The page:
Better control strategies and procedures directly improve plant production and operations. However, poor alarm management, which is all too common, can undermine both productivity and safety.
The importance of effective alarm management has increased as the number of alarms has risen. Today, because of innovative hardware, software and instrumentation, plants can install alarms on virtually all plant equipment to improve productivity and safety. In addition, the growing sophistication of smart field devices that can warn about condition and performance issues has unleashed another wave of alarms (many of which should go to maintenance rather than operations). This often leads to over-alarming and alarm floods from the distributed control system (DCS) afflicting operators when an upset occurs.
Most chemical plants don’t need more alarms, instead they need better alarm management to identify and implement essential alarms and to eliminate unnecessary ones. Working with alarm rationalization consultants in combination with software to guide and track the progress, chemical companies can rethink their plant protection schemes and develop an alarm hierarchy to rank alarms and events according to impact on the process or critical equipment. Such programs can reduce the number of alarms to only the most crucial ones, thus improving operator response and increasing plant uptime.
So, here, we’ll explore opportunities to enhance operational performance through rationalized alarm databases and systems as well as using software to clarify corrective operator actions.
The Protection Hierarchy
Plants rely on a number of independent protection layers (IPLs) to handle incidents (Figure 1). If an event moves up the list of layers, each escalation results in a more drastic action and has the potential to cause a more catastrophic impact.
Effective process alarms are part of IPL 2 and 3; they should spur actions to address an incident within those layers because that will avoid or at least minimize production disruptions. Moving to IPL 4 leads to a more drastic action related to the safety instrumented system (SIS) or an emergency shutdown (ESD) function, which almost invariably results in more severe consequences capable of adversely affecting production levels or quality.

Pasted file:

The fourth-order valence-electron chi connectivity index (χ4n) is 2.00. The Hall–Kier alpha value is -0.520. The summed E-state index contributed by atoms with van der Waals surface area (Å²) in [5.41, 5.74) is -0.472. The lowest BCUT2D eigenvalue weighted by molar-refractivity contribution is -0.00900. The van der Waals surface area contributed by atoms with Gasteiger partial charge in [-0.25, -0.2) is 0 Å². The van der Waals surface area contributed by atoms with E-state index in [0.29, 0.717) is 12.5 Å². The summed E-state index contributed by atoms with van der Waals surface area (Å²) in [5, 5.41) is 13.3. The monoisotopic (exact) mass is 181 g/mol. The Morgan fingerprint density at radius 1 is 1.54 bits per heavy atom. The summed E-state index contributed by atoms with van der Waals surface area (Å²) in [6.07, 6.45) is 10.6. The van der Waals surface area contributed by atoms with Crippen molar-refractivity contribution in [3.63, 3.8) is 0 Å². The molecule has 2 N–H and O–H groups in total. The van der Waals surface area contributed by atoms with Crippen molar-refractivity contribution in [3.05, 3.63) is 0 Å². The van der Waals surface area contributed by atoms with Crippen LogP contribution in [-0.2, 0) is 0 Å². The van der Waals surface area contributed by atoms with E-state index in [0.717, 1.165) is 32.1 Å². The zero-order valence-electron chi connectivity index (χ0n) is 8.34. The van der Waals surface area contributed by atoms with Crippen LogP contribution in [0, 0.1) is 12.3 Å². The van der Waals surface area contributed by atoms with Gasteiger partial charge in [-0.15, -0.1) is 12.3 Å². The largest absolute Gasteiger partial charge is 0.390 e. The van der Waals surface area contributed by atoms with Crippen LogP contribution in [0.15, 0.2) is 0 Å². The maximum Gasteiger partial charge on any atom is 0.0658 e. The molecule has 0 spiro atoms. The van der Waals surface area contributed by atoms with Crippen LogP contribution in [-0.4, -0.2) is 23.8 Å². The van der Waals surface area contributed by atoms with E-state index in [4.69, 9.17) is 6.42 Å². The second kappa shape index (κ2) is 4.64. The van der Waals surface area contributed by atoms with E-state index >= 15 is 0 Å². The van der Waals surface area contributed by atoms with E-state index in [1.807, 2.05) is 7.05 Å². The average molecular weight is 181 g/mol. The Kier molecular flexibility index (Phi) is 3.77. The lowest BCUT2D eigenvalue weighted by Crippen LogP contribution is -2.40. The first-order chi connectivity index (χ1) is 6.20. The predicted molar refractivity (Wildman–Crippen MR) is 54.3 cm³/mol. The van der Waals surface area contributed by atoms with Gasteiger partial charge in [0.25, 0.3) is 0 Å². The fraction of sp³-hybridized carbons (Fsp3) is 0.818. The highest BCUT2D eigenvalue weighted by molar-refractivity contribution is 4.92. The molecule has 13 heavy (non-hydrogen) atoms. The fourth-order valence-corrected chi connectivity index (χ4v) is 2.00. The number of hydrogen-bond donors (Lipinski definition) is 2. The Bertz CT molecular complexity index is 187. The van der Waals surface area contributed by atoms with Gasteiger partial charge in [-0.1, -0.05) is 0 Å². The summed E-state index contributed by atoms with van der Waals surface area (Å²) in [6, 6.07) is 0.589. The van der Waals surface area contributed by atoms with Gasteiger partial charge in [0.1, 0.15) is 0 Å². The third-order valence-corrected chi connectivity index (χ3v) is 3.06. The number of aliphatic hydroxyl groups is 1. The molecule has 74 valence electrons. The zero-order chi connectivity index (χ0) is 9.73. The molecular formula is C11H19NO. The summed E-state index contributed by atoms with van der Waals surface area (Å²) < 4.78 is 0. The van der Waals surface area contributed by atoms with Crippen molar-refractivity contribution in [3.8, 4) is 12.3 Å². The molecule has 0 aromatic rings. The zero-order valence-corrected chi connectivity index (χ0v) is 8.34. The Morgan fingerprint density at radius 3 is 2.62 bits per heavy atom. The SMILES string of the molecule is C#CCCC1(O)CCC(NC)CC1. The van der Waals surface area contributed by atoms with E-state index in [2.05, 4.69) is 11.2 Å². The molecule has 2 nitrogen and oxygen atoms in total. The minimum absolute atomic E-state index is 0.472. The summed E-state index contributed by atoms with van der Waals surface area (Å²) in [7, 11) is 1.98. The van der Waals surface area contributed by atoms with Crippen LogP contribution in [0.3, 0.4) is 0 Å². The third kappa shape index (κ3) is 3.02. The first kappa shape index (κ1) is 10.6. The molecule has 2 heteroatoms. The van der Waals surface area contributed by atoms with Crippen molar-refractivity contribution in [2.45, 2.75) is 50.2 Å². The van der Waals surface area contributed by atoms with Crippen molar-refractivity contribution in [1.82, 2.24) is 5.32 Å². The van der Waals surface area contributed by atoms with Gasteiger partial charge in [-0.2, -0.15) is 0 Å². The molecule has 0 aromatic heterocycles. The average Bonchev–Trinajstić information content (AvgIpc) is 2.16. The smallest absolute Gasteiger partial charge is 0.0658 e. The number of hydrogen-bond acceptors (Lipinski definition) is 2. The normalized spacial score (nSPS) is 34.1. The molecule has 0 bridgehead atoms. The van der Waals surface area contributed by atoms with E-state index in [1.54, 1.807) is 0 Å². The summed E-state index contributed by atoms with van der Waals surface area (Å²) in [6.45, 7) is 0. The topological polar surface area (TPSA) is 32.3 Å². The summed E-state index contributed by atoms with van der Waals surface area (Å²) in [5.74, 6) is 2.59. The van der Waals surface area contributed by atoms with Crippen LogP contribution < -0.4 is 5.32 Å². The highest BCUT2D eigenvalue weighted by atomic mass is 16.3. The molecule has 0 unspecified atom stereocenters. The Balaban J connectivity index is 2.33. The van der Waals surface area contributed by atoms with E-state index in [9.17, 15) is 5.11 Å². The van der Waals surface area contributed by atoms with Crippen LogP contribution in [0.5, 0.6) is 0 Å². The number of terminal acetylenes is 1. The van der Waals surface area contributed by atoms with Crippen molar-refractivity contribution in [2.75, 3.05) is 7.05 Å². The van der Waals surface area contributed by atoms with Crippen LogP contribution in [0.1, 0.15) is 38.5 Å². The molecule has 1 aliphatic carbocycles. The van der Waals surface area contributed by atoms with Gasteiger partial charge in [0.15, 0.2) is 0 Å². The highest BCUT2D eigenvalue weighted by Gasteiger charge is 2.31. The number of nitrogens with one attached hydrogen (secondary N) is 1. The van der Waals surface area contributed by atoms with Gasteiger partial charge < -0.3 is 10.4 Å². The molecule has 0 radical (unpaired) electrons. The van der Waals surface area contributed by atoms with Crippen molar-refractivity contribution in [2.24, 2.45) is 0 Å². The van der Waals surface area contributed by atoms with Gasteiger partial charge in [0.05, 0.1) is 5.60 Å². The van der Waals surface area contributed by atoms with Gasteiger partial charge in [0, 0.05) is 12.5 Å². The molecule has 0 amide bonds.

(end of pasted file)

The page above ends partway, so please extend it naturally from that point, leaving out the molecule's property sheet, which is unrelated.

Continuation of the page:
Even so, the situations causing alarm trips at IPL 2 can undermine, even if only slightly, operational efficiency and product quality. Some plants tend to concentrate on protecting equipment and, thus, give the highest priority to those alarms. This often is wasteful because those equipment protection functions are better left to IPL 4. Giving those alarms the highest priority makes the entire alarm system more difficult to handle.
At the same time, moving to IPL 4 often brings a new wave of alarms that aren’t related to process conditions but to the performance of the SIS itself. For example, if the valve at the inlet of a reactor doesn’t close as it should when directed by the SIS during an incident, an alarm should trip to warn that this emergency step hasn’t happened and the valve may require manual closing. These types of alarms should be in their own category because the consequences of such situations are well beyond those of alarms tied to IPL 2 and 3. Some plants don’t set these alarms apart; they become lost among more trivial lower-level ones.
Therefore, it’s critical during the alarm rationalization process to determine the consequences of a situation generating an alarm and the corresponding remedial action (Figure 2). As the diagram illustrates, as a situation escalates, the consequences and needed actions become more drastic and have a more serious impact on production.
For existing processing facilities, it’s especially important to develop a plant-wide protection hierarchy and priority matrix to identify and create better alarm strategies. Alarm management and SIS evaluation both begin with inherently safer unit design. A unit that is well regulated will have fewer upsets, alarms and incidents. When alarms primarily serve as a mechanism to compensate for poor control strategy, the plant effectively is running in manual. Any evaluation of alarm strategy must begin by asking how well the unit runs under normal conditions and then correct any glaring flaws.